Academic journal article The Public Manager

Performance-Based Standards: Better Treatment for Juvenile Offenders; How National Standards Have Been Designed, Tested in the Field, and Put into Place to Generate Measurable, Best-Practice Outcomes and Solve a Widespread Problem in Corrections and Detention Facilities Nationwide

Academic journal article The Public Manager

Performance-Based Standards: Better Treatment for Juvenile Offenders; How National Standards Have Been Designed, Tested in the Field, and Put into Place to Generate Measurable, Best-Practice Outcomes and Solve a Widespread Problem in Corrections and Detention Facilities Nationwide

Article excerpt

This is a story about how this country's juvenile detention facilities once treated its young offenders and how it is increasingly treating them today. It is a very encouraging tale, and one that is still being told.

Just ten years ago, an agency of the U.S. Department of Justice (DOJ) surveyed almost a thousand of the country's 1,200 public and private juvenile detention and corrections centers, training schools, ranches, camps, and farms, visiting 95 of them in the process. It found problems that it labeled "substantial and widespread." The most serious were in living space, health care, security, and control of suicidal acts. DOJ's report described overcrowded facilities; high injury rates for offenders and staff; high rates of suicidal behavior; a lack of timely, professional health screenings; and insufficient, sometimes nonexistent, health care. It said these conditions were widespread and that most facilities had several such deficiencies.

What is more, the 1994 report asserted that a facility could not improve conditions for its juvenile delinquent population just through close compliance with nationally accepted standards, which emphasized conformance to process, not getting results. Instead, correction and detention agencies had to take a crucial proactive step, adopting performance-based standards that clearly stated the results they should aim to achieve.

Meanwhile, the public was getting its ideas about juvenile justice largely from inadequate, unbalanced coverage of juvenile crime by news media that tended to sensationalize the worst offenses. That helped fuel the view that juvenile delinquents needed criminal prosecution and adult prison sentences. Public irritation at the lack of accountability for the operations and costs of the justice system was also an issue. These problems made it all the harder for youth workers and people engaged in administering the system to show its positive side or call attention to the need for improvement.

1994 Report

The turnaround in this situation began with the 1994 report itself, undertaken at congressional request by the Office of Juvenile Justice and Delinquency Prevention (OJJDP) of DOJ's Office of Justice Programs. The report advanced a performance-based solution to the problems presented by conditions at juvenile detention and corrections facilities. It called for national performance-based standards to be designed, tested in the field, and put into place. Outcomes would be measured to track progress in meeting and maintaining them.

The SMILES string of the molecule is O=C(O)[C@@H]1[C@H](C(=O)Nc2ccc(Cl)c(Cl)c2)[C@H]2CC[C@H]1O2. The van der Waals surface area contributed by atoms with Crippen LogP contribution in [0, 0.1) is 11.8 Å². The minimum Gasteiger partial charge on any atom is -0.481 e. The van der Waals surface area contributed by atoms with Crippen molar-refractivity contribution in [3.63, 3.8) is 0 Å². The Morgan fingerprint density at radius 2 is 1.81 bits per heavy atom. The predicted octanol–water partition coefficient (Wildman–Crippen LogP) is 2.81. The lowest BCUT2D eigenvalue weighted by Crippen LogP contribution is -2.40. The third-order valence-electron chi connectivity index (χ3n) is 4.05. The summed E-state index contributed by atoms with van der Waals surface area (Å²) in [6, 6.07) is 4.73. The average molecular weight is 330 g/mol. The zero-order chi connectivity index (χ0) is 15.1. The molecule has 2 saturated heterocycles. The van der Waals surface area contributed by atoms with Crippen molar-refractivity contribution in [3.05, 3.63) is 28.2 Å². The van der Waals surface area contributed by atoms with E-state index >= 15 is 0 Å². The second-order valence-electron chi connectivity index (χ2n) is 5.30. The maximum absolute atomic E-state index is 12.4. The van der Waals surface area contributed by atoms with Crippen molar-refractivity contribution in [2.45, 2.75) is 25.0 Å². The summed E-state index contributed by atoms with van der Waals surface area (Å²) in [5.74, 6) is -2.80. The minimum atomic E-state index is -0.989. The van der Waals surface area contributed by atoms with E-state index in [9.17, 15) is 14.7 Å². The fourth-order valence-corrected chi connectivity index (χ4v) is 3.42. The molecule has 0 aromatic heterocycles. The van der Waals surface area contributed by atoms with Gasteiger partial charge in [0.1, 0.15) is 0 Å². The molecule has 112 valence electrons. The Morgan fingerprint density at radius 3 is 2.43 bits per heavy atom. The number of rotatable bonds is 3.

PbS

A year later, that vision began to materialize. A Massachusetts-based organization, the Council of Juvenile Correctional Administrators (CJCA) put in the winning bid for an OJJDP-sponsored project called "performance-based standards for juvenile corrections," or PbS. Its goal was to improve conditions of confinement nationwide with a system of monitored, goal-based standards and results measurements, giving facilities and agencies a blueprint and model for the safe, successful management of juvenile offenders in public care. PbS, a project involving the voluntary participation of youth facilities, has been described as a self-improvement and accountability system. It owes its birth in large part to the frustration of the juvenile corrections community and the public with the existing situation.

How do facilities participating in PbS measure and improve performance? Twice a year, they report data describing more than a hundred of what are called "outcomes." Outcomes are results in critical areas like injuries, time in isolation, percentages of mental health and suicide screenings, changes in academic achievement, and percentages of offenders who complete education curricula and training in life skills and behavior management. The outcomes depict the performance of these facilities against thirty standards they are trying to meet, including safety, security, order, programming, education, health and mental health, justice, and reintegration. …

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